Conflicts – why are they so painful?
In order to understand why conflicts with your intimate partner are so hard and confronting you need to first understand what circuits in your brain are triggered during conflicts. They are far deeper than what you would believe. So let me take you into the basement of your mind where our story begins.
Once upon a time, around the age of 8 months you realised that you were alone in the world and were totally dependant on another human being for your survival. Mother nature equipped you with an essential biological mechanism to make you seek closeness to your caretaker. This mechanism is called Attachment. Attachment aims to keep you safe. Without the presence of your caretaker you wouldn’t be able to cope. Separation anxiety during those years is excruciating. You would have died if your caretaker was not there! In a healthy attachment process you gradually come to realise that you are not going to be abandoned. You develop trust and you feel secure. Your caretaker is always there regardless of your misbehaviours.
Studies of the relationship brain in last 30 years have helped us understand how this same Attachment mechanism plays a role in romantic relationships. Emotionally, you ‘use’ your partner in a similar way to how you ‘used’ your parents:
- maintain emotional and physical closeness
- reach out at times of distress
- miss partner when you are apart.
- count on partner to be there for you when you explore the world.
As you can see, security is the most crucial aspect of the attachment mechanism. It means that you are wired to need the support and care from another human being. You expect partner to be there unconditionally, to never abandon you. Yet, in most cases, your partner is not as safe as your parents were.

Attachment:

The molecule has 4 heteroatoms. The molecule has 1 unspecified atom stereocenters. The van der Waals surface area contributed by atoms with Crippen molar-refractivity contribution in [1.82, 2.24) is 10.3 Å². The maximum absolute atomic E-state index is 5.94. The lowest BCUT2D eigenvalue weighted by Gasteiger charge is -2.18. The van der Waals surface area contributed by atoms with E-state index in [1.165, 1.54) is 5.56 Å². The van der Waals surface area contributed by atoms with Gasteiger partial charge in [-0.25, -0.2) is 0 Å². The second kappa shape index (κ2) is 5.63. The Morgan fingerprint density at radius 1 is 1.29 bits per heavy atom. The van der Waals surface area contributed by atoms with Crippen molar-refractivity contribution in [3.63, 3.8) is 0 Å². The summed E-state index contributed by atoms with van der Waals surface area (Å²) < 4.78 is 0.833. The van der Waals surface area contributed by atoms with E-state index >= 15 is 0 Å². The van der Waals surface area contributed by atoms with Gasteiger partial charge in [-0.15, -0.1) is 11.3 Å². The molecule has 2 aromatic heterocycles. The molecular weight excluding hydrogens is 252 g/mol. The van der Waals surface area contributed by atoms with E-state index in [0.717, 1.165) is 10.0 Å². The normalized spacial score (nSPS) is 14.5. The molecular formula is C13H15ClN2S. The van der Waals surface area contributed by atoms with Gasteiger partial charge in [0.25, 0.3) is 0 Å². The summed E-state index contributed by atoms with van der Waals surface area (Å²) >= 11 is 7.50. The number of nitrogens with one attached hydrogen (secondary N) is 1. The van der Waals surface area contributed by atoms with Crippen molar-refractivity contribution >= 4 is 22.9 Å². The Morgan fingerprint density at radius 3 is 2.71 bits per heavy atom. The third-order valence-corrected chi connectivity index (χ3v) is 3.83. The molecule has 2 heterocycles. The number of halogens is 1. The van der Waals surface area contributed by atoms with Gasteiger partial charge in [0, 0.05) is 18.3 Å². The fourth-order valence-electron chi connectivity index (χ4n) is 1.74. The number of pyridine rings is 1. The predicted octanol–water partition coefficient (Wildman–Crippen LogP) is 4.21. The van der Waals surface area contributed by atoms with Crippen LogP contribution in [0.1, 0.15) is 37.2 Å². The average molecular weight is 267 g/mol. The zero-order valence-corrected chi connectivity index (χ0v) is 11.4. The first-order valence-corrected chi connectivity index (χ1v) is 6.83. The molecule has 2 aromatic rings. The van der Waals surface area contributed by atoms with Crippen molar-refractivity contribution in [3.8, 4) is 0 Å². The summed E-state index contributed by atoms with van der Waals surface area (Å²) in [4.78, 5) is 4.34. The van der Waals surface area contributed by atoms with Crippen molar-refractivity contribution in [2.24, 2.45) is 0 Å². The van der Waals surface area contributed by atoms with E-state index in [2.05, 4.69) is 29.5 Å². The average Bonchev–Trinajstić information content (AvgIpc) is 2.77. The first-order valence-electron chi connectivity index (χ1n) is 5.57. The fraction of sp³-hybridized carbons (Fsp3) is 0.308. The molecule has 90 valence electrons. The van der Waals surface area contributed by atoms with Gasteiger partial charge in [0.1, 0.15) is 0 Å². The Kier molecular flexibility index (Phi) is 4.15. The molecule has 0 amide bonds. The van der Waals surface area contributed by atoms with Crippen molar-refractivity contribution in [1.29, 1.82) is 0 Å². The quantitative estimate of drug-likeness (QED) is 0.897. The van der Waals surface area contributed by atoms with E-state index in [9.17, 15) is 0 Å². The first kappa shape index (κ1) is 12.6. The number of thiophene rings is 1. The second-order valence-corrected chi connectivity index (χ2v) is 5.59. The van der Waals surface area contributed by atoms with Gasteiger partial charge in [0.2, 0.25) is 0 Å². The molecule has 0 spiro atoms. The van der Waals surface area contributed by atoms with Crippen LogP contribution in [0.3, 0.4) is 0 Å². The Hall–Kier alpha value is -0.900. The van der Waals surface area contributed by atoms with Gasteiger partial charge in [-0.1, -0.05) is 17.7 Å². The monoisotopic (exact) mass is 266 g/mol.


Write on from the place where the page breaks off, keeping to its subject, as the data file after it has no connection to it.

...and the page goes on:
During conflicts the fear of losing connection may be provoked. For the Attachment part of your brain this is perceived as a threat for your very survival. You don’t remember the times you were dependant and vulnerable but your body does. You may feel a strange emotional flood of panic or anger. You are left puzzled by your over-reaction.
As a needy vulnerable child you likely protested with rage when left alone but as adult you are expected to respond from the ‘wise part’ in your brain. This is quite a challenge for many people.
At this stage you probably wonder what you can about it.
For a start, accept the fact that your partner holds a great deal of power over you. Romantic relationship confronts your fears and your dependency needs. Don’t hate your partner for that!.
You may also want to develop awareness and self-understanding of your emotional reactions. Explore if some of your panic stems from early childhood experiences of rejection, shame, abuse or abandonment.
Regardless of the origin of your emotional reactions you want to make sure that you never leave injuries during conflict. Stay respectful and focus on the issue not the person. This is a hallmark of a long-term satisfying relationship.
But your best way to reduce the level of anxiety during conflicts is to invest in enhancing connection. Why? Because this will result in increased sense of security. The more relationship is secure the more partners are open, gentle and flexible while handling their differences.
About the author:
Guy (Hagai) Avisar is a psychologist with more than 30 years of experience helping people with relationship issues.